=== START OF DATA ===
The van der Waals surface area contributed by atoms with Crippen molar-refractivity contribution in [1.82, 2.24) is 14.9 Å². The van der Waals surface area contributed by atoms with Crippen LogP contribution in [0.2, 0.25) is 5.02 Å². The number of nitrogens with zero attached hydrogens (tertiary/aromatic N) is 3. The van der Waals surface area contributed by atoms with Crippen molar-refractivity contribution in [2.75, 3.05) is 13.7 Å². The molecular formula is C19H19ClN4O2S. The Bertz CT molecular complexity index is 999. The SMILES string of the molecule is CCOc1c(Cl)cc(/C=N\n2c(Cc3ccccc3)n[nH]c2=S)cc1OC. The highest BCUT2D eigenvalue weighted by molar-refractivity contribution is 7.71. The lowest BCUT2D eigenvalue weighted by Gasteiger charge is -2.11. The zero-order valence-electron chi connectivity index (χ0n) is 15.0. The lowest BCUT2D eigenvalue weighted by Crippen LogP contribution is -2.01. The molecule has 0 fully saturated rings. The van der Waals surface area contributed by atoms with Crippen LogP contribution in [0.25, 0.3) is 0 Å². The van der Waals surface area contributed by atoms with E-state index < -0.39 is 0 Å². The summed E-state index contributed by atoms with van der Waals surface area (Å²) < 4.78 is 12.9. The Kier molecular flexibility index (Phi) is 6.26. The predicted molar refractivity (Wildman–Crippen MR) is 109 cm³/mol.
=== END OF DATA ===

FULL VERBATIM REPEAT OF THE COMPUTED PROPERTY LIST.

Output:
The van der Waals surface area contributed by atoms with Crippen molar-refractivity contribution in [1.82, 2.24) is 14.9 Å². The van der Waals surface area contributed by atoms with Crippen LogP contribution in [0.2, 0.25) is 5.02 Å². The number of nitrogens with zero attached hydrogens (tertiary/aromatic N) is 3. The van der Waals surface area contributed by atoms with Crippen molar-refractivity contribution in [2.75, 3.05) is 13.7 Å². The molecular formula is C19H19ClN4O2S. The Bertz CT molecular complexity index is 999. The SMILES string of the molecule is CCOc1c(Cl)cc(/C=N\n2c(Cc3ccccc3)n[nH]c2=S)cc1OC. The highest BCUT2D eigenvalue weighted by molar-refractivity contribution is 7.71. The lowest BCUT2D eigenvalue weighted by Gasteiger charge is -2.11. The zero-order valence-electron chi connectivity index (χ0n) is 15.0. The lowest BCUT2D eigenvalue weighted by Crippen LogP contribution is -2.01. The molecule has 0 fully saturated rings. The van der Waals surface area contributed by atoms with Crippen LogP contribution in [0.25, 0.3) is 0 Å². The van der Waals surface area contributed by atoms with E-state index < -0.39 is 0 Å². The summed E-state index contributed by atoms with van der Waals surface area (Å²) < 4.78 is 12.9. The Kier molecular flexibility index (Phi) is 6.26. The predicted molar refractivity (Wildman–Crippen MR) is 109 cm³/mol.